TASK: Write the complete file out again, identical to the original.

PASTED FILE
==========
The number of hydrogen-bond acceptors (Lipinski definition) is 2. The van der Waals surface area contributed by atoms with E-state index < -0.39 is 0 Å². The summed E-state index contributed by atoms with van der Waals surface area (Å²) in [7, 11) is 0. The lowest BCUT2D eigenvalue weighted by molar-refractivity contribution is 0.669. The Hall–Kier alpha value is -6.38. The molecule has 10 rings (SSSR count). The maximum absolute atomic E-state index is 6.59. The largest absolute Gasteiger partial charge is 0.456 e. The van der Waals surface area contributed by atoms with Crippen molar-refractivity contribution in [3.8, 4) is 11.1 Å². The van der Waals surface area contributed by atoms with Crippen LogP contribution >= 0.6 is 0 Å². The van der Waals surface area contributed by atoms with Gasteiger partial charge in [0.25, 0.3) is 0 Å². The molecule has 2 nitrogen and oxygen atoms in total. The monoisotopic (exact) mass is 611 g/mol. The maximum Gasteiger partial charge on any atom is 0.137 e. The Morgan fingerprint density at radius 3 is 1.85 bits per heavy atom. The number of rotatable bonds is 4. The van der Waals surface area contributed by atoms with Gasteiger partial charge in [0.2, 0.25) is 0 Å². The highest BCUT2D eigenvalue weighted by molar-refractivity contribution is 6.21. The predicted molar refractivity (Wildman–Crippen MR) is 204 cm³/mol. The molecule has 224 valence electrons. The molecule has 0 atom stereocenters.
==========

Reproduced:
The number of hydrogen-bond acceptors (Lipinski definition) is 2. The van der Waals surface area contributed by atoms with E-state index < -0.39 is 0 Å². The summed E-state index contributed by atoms with van der Waals surface area (Å²) in [7, 11) is 0. The lowest BCUT2D eigenvalue weighted by molar-refractivity contribution is 0.669. The Hall–Kier alpha value is -6.38. The molecule has 10 rings (SSSR count). The maximum absolute atomic E-state index is 6.59. The largest absolute Gasteiger partial charge is 0.456 e. The van der Waals surface area contributed by atoms with Crippen molar-refractivity contribution in [3.8, 4) is 11.1 Å². The van der Waals surface area contributed by atoms with Crippen LogP contribution >= 0.6 is 0 Å². The van der Waals surface area contributed by atoms with Gasteiger partial charge in [0.25, 0.3) is 0 Å². The molecule has 2 nitrogen and oxygen atoms in total. The monoisotopic (exact) mass is 611 g/mol. The maximum Gasteiger partial charge on any atom is 0.137 e. The Morgan fingerprint density at radius 3 is 1.85 bits per heavy atom. The number of rotatable bonds is 4. The van der Waals surface area contributed by atoms with Gasteiger partial charge in [0.2, 0.25) is 0 Å². The highest BCUT2D eigenvalue weighted by molar-refractivity contribution is 6.21. The predicted molar refractivity (Wildman–Crippen MR) is 204 cm³/mol. The molecule has 224 valence electrons. The molecule has 0 atom stereocenters.